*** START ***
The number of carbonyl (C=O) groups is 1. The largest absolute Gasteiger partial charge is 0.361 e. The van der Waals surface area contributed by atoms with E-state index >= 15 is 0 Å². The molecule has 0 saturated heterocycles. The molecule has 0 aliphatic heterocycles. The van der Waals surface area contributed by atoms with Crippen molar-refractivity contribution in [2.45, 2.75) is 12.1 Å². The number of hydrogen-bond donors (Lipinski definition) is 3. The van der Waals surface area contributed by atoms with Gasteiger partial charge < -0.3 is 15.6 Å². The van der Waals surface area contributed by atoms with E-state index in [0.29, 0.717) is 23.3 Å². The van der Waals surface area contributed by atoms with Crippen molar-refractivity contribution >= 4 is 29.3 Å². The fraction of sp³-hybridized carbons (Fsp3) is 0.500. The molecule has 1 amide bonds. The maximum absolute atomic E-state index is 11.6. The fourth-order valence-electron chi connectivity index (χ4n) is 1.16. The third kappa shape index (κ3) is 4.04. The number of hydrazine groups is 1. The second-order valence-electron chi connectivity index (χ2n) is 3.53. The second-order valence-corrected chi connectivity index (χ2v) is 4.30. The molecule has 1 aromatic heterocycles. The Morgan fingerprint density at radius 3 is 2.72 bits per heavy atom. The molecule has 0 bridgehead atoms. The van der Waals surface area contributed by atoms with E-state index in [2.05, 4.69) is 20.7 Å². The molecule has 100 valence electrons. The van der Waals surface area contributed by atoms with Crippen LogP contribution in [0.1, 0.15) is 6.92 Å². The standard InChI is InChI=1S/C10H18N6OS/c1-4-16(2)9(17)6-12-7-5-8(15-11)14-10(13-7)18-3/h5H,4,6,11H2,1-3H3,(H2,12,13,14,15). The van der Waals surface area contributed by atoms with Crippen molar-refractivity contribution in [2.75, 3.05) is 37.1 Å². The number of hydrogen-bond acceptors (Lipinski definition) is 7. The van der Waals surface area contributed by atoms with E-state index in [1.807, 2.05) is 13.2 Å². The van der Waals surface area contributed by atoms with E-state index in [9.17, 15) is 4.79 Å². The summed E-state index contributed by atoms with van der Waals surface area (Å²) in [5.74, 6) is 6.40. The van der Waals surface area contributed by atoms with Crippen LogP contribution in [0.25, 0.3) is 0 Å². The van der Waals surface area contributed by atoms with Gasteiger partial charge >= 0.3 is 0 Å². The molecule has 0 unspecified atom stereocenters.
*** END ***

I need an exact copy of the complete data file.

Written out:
The number of carbonyl (C=O) groups is 1. The largest absolute Gasteiger partial charge is 0.361 e. The van der Waals surface area contributed by atoms with E-state index >= 15 is 0 Å². The molecule has 0 saturated heterocycles. The molecule has 0 aliphatic heterocycles. The van der Waals surface area contributed by atoms with Crippen molar-refractivity contribution in [2.45, 2.75) is 12.1 Å². The number of hydrogen-bond donors (Lipinski definition) is 3. The van der Waals surface area contributed by atoms with Gasteiger partial charge < -0.3 is 15.6 Å². The van der Waals surface area contributed by atoms with E-state index in [0.29, 0.717) is 23.3 Å². The van der Waals surface area contributed by atoms with Crippen molar-refractivity contribution >= 4 is 29.3 Å². The fraction of sp³-hybridized carbons (Fsp3) is 0.500. The molecule has 1 amide bonds. The maximum absolute atomic E-state index is 11.6. The fourth-order valence-electron chi connectivity index (χ4n) is 1.16. The third kappa shape index (κ3) is 4.04. The number of hydrazine groups is 1. The second-order valence-electron chi connectivity index (χ2n) is 3.53. The second-order valence-corrected chi connectivity index (χ2v) is 4.30. The molecule has 1 aromatic heterocycles. The Morgan fingerprint density at radius 3 is 2.72 bits per heavy atom. The molecule has 0 bridgehead atoms. The van der Waals surface area contributed by atoms with E-state index in [2.05, 4.69) is 20.7 Å². The molecule has 100 valence electrons. The van der Waals surface area contributed by atoms with Crippen LogP contribution in [0.1, 0.15) is 6.92 Å². The standard InChI is InChI=1S/C10H18N6OS/c1-4-16(2)9(17)6-12-7-5-8(15-11)14-10(13-7)18-3/h5H,4,6,11H2,1-3H3,(H2,12,13,14,15). The van der Waals surface area contributed by atoms with Crippen molar-refractivity contribution in [2.75, 3.05) is 37.1 Å². The number of hydrogen-bond acceptors (Lipinski definition) is 7. The van der Waals surface area contributed by atoms with E-state index in [1.807, 2.05) is 13.2 Å². The van der Waals surface area contributed by atoms with E-state index in [9.17, 15) is 4.79 Å². The summed E-state index contributed by atoms with van der Waals surface area (Å²) in [5.74, 6) is 6.40. The van der Waals surface area contributed by atoms with Crippen LogP contribution in [0.25, 0.3) is 0 Å². The van der Waals surface area contributed by atoms with Gasteiger partial charge >= 0.3 is 0 Å². The molecule has 0 unspecified atom stereocenters.